EPA to Use First $1B from Bipartisan Infrastructure Law to Clear Out the Superfund Backlog, including Funds for Argonaut Cleanup in Jackson, Calif.
SAN FRANCISCO (December 17, 2021) – Today, the U.S. Environmental Protection Agency (EPA) announced a $1 billion investment from the Bipartisan Infrastructure Law to initiate cleanup and clear the backlog of 49 previously unfunded Superfund sites—including Argonaut Mine in Amador County, Calif— and accelerate cleanup at dozens of other sites across the country. Until this historic investment, many of these were part of a backlog of hazardous waste sites awaiting funding. Thousands of contaminated sites exist nationally due to hazardous waste being dumped, left out in the open, or otherwise improperly managed. These Superfund sites include manufacturing facilities, processing plants, landfills and mining sites.
“We are pleased that Argonaut Mine will be the first Superfund site in America’s Pacific Southwest to receive a boost from the historic Bipartisan Infrastructure Law,” said Deborah Jordan, EPA’s Acting Regional Administrator for the Pacific Southwest. “This is an important step to address the mine’s toxic legacy and protect the health of people and natural resources in Jackson.”
Argonaut Mine, located west of downtown Jackson, is a hard rock gold mine that operated from the 1850s to 1942. The now-defunct mine was added to the Superfund program’s National Priorities List in 2016. Historic gold mining operations deposited high levels of arsenic, lead, and mercury in soil and mine tailings. EPA expects to start cleanup work at the contaminated mine tailings on January 11, 2022 and continue through 2024. The work will prevent exposure to contamination by the surrounding community and restore the land to its natural condition.
“I look forward to seeing the Argonaut Mine project moving forward, said Bob Stimpson, Mayor of Jackson. “My team and I are excited to continue working with EPA on this project.”
The $1 billion investment is the first wave of funding from the $3.5 billion in the Bipartisan Infrastructure Law to help clean up polluted Superfund sites in communities. The backlog of previously unfunded sites that will now be receiving funding are in 24 states and territories and all ten EPA regions, including some close to communities that have been waiting for cleanup for more than four years.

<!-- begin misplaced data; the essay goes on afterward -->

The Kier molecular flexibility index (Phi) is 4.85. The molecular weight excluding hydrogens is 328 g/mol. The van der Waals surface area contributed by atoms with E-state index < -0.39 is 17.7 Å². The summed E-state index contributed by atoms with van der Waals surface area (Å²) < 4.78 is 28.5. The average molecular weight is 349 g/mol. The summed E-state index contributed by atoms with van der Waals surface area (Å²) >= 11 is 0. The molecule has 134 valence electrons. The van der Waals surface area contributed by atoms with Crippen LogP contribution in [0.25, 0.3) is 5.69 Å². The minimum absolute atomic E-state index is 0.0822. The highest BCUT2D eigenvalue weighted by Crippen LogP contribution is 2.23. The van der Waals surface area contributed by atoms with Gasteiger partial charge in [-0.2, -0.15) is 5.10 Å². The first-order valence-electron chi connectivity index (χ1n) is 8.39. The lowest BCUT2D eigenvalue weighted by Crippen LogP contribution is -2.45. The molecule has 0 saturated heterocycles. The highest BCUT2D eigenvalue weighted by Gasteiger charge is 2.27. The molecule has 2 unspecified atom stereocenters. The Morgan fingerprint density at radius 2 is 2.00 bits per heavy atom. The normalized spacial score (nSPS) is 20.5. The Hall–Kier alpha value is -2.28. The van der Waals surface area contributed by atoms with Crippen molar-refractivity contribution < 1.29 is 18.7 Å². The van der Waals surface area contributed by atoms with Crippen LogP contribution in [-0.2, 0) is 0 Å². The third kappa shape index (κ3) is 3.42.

EPA is committed to carrying out this work in line with President Biden’s Justice40 Initiative by advancing environmental justice and incorporating equity considerations into all aspects of the Superfund cleanup process. This will help ensure that historic and ongoing impacts of contamination on overburdened communities are fully considered and addressed.
The funds will supercharge the Superfund program to address the toll contaminated sites have on communities. EPA is finalizing cleanup plans and preparing funding mechanisms to get construction work started as soon as possible. More information about funding for backlogged sites and accelerated cleanup sites will be available in the coming weeks.
In 1980, the Comprehensive Environmental Response, Compensation and Liability Act, known as the Superfund Law, was passed. The novel law gave EPA the authority and funds to hold polluters accountable for cleaning up the most contaminated sites across the country. When no viable responsible party is found or cannot afford the cleanup, funds appropriated by Congress are used. A tax on chemical and petroleum industries provided funds to the Superfund Trust fund for Superfund cleanups up until 1995. The Bipartisan Infrastructure Law reinstates the chemical excise taxes and invests an additional $3.5 billion in environmental remediation at Superfund sites, making it one of the largest investments in American history to address the legacy pollution that harms the public health of communities and neighborhoods.
The Bipartisan Infrastructure Law is a once-in-a-generation investment that will create millions of jobs modernizing our infrastructure, turn the climate crisis into an opportunity, and put us on a path to win the economic competition for the 21st century.
For more information and to see a list of the 49 sites to receive funding for new cleanup projects, please visit: https://www.epa.gov/superfund/superfund-sites-new-construction-projects-receive-bipartisan-infrastructure-law-funding
For more information on the Argonaut Mine Superfund Site, please visit: http://epa.gov/superfund/argonautmine
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